Chasewater – dry, dry land

2:24pm, Tuesday, 22nd March 2011. Another dry season looms for Chasewater.

Well, conditioned to expect a big feature on the long-dry lake, I tuned in to the BBC iPlayer on Sunday night to learn all about Chasewater’s draining. As it was, the forlorn reservoir was barely mentioned, and the bit that did make it past the edit was along the Michael Fabricant ‘biblical disaster averted’ pitch.

Neil Turner, the apparently somewhat tense spokesman for the project, is seen talking  to John Craven. In the dialogue, it’s made to look like Lichfield District Council are undertaking this task out of pure benevolence and concern for safety, rather than having their hand forced legally after years of closing their eyes and hoping the issue would go away. I note the cost has now risen to five million pounds. All is not well, clearly.

Answers as to why John and Neil are wearing high visibility gear in a public area are welcomed. The helmets are a nice touch, too. Wise considering the size of the gull roost of an evening. Perhaps that’s where Neil keeps his marmite sandwiches.

2:29pm, Tuesday, 22nd March 2011. The Pool Road bridge has been removed, ready for reconstruction of the spillway and nine-foot.

Meanwhile, over on the Chasewater Dam Blog, the updates are now coming thick and fast, but most reader questions are now met with the standard line ‘We’ll find out and get back to you’. I have repeatedly tried to get an answer as to why the project is so delayed, and as to why basic design aspects hadn’t been finalised sooner. For a project that was supposed to be done and dusted by late 2010, there are some very basic components – like what the filter material will consist of, and where it’s being sourced – undecided.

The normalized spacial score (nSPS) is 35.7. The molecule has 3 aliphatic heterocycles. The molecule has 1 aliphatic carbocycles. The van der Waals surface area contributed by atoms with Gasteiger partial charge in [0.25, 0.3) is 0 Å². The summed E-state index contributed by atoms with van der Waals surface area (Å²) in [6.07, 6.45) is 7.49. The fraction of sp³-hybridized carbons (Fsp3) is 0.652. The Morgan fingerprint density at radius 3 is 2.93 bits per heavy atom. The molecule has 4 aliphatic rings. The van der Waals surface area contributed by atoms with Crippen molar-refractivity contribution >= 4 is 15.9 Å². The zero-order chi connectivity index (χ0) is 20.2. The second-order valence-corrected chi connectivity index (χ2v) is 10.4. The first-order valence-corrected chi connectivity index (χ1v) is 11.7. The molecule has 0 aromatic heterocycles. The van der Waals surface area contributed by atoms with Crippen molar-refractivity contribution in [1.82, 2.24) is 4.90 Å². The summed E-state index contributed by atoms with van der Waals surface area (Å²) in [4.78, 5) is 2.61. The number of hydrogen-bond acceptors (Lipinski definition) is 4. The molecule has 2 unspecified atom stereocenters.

The last enquiry I posted – way back on the 27th January 2011 – was held in moderation for a month before being deleted. After prevaricating and attempting to subvert the thread in to one of my personal credibility, the team failed to address why Chasewater was drained and had lain idle for nearly a year before works were started. Here’s the simple question I asked:

Click for a legible version.

Come on, you know full well what I’m getting at. I’ll put it plainly.

When Chasewater was drained, press releases and signage on the site recorded that work was due to be complete by ‘late 2010′. Press releases showing Cllr Val Richards somewhat ungracefully manhandling a valve stated that the reservoir would be allowed to start refilling in September 2010. They’re still up on the web, on the Lichfield Blog and various newspaper sites.

What went wrong?

It’s clear the plan collapsed at some point. Only the most naive press office would go to the public, print signage and make reassuring noises without being sure the work was to be completed. Your letter from the Dam Inspector is plainly telling you to open the valves immediately to facilitate work in May. This didn’t happen. Why?

In May, it emerges that you haven’t even got a contractor. December before anything actually happens. A season without water and you claim it’s now about safety. This is just a few months after blindly stating the signs saying the work would be completed late 2010 are correct and that I’m scaremongering.

Now, it’s nearly February, critical design points are still being finalised, you haven’t found suitable filter material and it looks to any observer that we were either lied to, or LDC haven’t a clue what they’re doing.

Which is it? You can answer this on this blog, in public, so all concerned Chasewater users can see it. Please reply to these points here, without prevarication, obfuscation or throwing up smokescreens about myself. This isn’t about me, whether I’m prepared to meet you or what experience I have. It’s about why your statements were misleading and incorrect.